‘CorCom’ ban has hit party's campaign in Manipur's valley districts, says Iboyaima Laithangbam

Till January 4, the ruling Congress party was sure of scoring a hat-trick in Manipur with 16 Opposition members applying for a Congress ticket. But that evening, the applecart was upset when CorCom (Co-ordination Committee), of seven armed rebel groups — the UNLF, the RPF, the KCP, the PREPAK, the PREPAK(Pro), the KYKL and the UPPK — banned the Congress from contesting the elections, warning candidates and activists against any election-related activity.

The CorCom said it had banned the Congress indefinitely for its “anti-people and anti-revolutionary policy.” Subsequently, the police foiled an attempt to blow up the Congress office with RDX explosive on January 8.

Despite the beefed up security, the extremists have been attacking Congress candidates and workers. The PREPAK, a member of the CorCom claimed responsibility for a bomb at the election office of K. Joykishan, a Trinamool Congress candidate, which left seven injured. Joykishan, a former member of PREPAK, had defied a PREPAK directive that its former members cannot contest the Indian elections and filed his nomination.

Chief Minister Okram Ibobi, the first leader to complete 10 years in office, is hoping to make it three in a row. His confidence did not seem misplaced as even Opposition MLAs were clamouring for the Congress tickets in the belief it would be returned to power. The situation has since changed with the CorCom ban on Congress electioneering.

Even Ibobi, his wife Landhoni, and others had to campaign in Thoubal district under very heavy security. He told The Hindu that in a democracy the people should be free to elect their representatives and called on the rebels should lift the ban on the Congress.

Asked about the almost complete invisibility of the party candidates, Ibobi said that this was because of the hawk-eyed EC watch on election spending. This was not a very convincing explanation since candidates of other parties are campaigning energetically, including home visits. In contrast, the terrified Congress workers are nowhere to be seen. In fact, some Congress candidates had to launch the election campaigns by hoisting flags atop their homes.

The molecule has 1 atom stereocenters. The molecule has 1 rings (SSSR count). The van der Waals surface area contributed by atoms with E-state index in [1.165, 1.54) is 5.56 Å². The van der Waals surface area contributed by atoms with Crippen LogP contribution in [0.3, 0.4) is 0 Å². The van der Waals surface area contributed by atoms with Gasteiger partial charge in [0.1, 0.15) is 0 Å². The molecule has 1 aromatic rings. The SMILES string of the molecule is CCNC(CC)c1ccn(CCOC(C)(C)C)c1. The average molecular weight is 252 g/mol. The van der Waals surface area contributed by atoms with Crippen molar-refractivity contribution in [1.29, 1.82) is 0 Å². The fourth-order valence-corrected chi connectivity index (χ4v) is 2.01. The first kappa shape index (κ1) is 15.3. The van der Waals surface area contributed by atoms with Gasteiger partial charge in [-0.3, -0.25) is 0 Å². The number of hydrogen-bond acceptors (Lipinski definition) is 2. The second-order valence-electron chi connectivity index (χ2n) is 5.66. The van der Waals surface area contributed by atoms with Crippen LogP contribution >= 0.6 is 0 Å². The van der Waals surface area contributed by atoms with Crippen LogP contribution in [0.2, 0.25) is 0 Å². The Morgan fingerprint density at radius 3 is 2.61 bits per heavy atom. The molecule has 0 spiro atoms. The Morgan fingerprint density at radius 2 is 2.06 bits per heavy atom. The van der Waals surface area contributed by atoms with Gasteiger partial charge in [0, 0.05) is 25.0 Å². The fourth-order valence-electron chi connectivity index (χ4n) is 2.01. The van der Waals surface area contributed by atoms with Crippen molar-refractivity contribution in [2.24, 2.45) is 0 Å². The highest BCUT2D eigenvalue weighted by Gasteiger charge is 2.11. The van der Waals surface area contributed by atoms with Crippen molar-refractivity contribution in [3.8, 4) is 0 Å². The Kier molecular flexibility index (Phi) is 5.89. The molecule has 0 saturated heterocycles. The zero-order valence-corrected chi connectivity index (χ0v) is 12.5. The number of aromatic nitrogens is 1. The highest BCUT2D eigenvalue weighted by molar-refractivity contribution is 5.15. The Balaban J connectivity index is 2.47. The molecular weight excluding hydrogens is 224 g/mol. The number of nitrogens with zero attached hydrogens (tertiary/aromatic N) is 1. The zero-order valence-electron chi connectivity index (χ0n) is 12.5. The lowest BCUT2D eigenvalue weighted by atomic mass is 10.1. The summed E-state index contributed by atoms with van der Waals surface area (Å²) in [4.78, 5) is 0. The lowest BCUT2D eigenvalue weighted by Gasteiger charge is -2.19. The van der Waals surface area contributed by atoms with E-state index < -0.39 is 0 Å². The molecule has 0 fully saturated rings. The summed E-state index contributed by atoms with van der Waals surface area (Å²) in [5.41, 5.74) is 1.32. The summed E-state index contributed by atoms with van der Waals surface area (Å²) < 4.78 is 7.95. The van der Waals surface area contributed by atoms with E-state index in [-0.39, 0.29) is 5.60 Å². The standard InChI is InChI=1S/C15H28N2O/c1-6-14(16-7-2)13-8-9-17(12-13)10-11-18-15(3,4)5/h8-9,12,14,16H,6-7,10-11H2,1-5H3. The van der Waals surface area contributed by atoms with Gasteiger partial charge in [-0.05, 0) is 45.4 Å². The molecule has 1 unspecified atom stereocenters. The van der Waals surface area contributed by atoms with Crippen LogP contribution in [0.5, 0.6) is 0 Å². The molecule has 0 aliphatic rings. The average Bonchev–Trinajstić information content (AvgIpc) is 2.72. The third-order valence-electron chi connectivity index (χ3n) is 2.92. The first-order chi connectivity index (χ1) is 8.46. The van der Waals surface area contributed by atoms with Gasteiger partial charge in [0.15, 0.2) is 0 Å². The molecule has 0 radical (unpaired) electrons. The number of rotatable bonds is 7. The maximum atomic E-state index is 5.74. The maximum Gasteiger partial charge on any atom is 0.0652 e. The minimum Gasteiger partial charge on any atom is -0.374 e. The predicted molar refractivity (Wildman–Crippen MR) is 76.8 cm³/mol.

The CorCom attacks are limited to the four valley districts. It is yet to spread in the five hill districts dominated by the tribals. Four of them — Chandel, Senapati, Tamenglong and Ukhrul — have 12 candidates of the Naga People's Front (NPF), a Nagaland-based political party, which is contesting elections on the agenda of uniting the “Naga areas.”

All Naga groups in general, and the United Naga Council (UNC) in particular, support the NPF. The UNC has asked all political parties not to field candidates in these four districts. The election pattern in Churachandpur, the fifth district, is always along ethnic lines. In other words, the CorCom does not have to do anything in the hill districts to block the Congress.

In a bid to block the Congress from coming back to power, five opposition parties, the NCP, the JD(U), the CPI(M), the RJD and the Manipur People's Party (MPP) formed the People's Democratic Front. Its convener and MPP President Nimaichand Luwang confidently told The Hindu that the PDF would form the next government. He said that the MPP had a seat adjustment deal with the CPI and was confident of forming a post-election alliance with the Trinamool Congress.

PCC (Provincial Congress Committee) president Gaikhangam is however putting up a brave face, saying that bans before elections are nothing new. The party had faced such bans during the election of the Autonomous Distrct Council in the hill districts, he said, and expressed confidence the party would weather it. But with CorCom stepping up its attacks, this looks a dim hope. In fact, Gaikhangam stopped saying anything about CorCom after the January 8 bid to blow up the Congress office.

The government has promised to provide security to all the candidates after the withdrawal of the nomination papers (January 14).

However experience has shown that even 10 paramilitary troopers cannot provide fool-proof security to a candidate or MLA. The Congress faces an uphill battle in the valley as well the hills.


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